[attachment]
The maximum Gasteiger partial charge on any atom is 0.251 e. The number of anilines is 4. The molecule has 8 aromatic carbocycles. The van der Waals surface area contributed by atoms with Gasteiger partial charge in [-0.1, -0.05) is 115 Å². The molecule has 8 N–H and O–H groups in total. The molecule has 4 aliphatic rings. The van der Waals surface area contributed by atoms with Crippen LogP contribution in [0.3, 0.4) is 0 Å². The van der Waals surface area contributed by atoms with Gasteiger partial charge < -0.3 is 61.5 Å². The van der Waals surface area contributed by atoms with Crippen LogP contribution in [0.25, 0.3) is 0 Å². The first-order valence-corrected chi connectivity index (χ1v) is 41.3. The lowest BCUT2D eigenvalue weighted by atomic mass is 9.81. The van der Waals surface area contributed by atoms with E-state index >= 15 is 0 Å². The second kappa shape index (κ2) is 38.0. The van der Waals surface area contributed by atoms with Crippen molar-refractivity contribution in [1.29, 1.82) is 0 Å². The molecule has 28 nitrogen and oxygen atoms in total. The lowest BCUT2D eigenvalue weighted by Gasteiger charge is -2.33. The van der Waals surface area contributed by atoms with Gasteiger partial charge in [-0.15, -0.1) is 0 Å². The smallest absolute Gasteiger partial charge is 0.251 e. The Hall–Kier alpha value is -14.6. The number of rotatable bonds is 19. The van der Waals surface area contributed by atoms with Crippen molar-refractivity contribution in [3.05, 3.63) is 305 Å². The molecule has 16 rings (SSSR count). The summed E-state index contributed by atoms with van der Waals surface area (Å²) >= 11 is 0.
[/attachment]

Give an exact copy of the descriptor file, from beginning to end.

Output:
The maximum Gasteiger partial charge on any atom is 0.251 e. The number of anilines is 4. The molecule has 8 aromatic carbocycles. The van der Waals surface area contributed by atoms with Gasteiger partial charge in [-0.1, -0.05) is 115 Å². The molecule has 8 N–H and O–H groups in total. The molecule has 4 aliphatic rings. The van der Waals surface area contributed by atoms with Crippen LogP contribution in [0.3, 0.4) is 0 Å². The van der Waals surface area contributed by atoms with Gasteiger partial charge < -0.3 is 61.5 Å². The van der Waals surface area contributed by atoms with Crippen LogP contribution in [0.25, 0.3) is 0 Å². The first-order valence-corrected chi connectivity index (χ1v) is 41.3. The lowest BCUT2D eigenvalue weighted by atomic mass is 9.81. The van der Waals surface area contributed by atoms with E-state index >= 15 is 0 Å². The second kappa shape index (κ2) is 38.0. The van der Waals surface area contributed by atoms with Crippen molar-refractivity contribution in [1.29, 1.82) is 0 Å². The molecule has 28 nitrogen and oxygen atoms in total. The lowest BCUT2D eigenvalue weighted by Gasteiger charge is -2.33. The van der Waals surface area contributed by atoms with Gasteiger partial charge in [-0.15, -0.1) is 0 Å². The smallest absolute Gasteiger partial charge is 0.251 e. The Hall–Kier alpha value is -14.6. The number of rotatable bonds is 19. The van der Waals surface area contributed by atoms with Crippen molar-refractivity contribution in [3.05, 3.63) is 305 Å². The molecule has 16 rings (SSSR count). The summed E-state index contributed by atoms with van der Waals surface area (Å²) >= 11 is 0.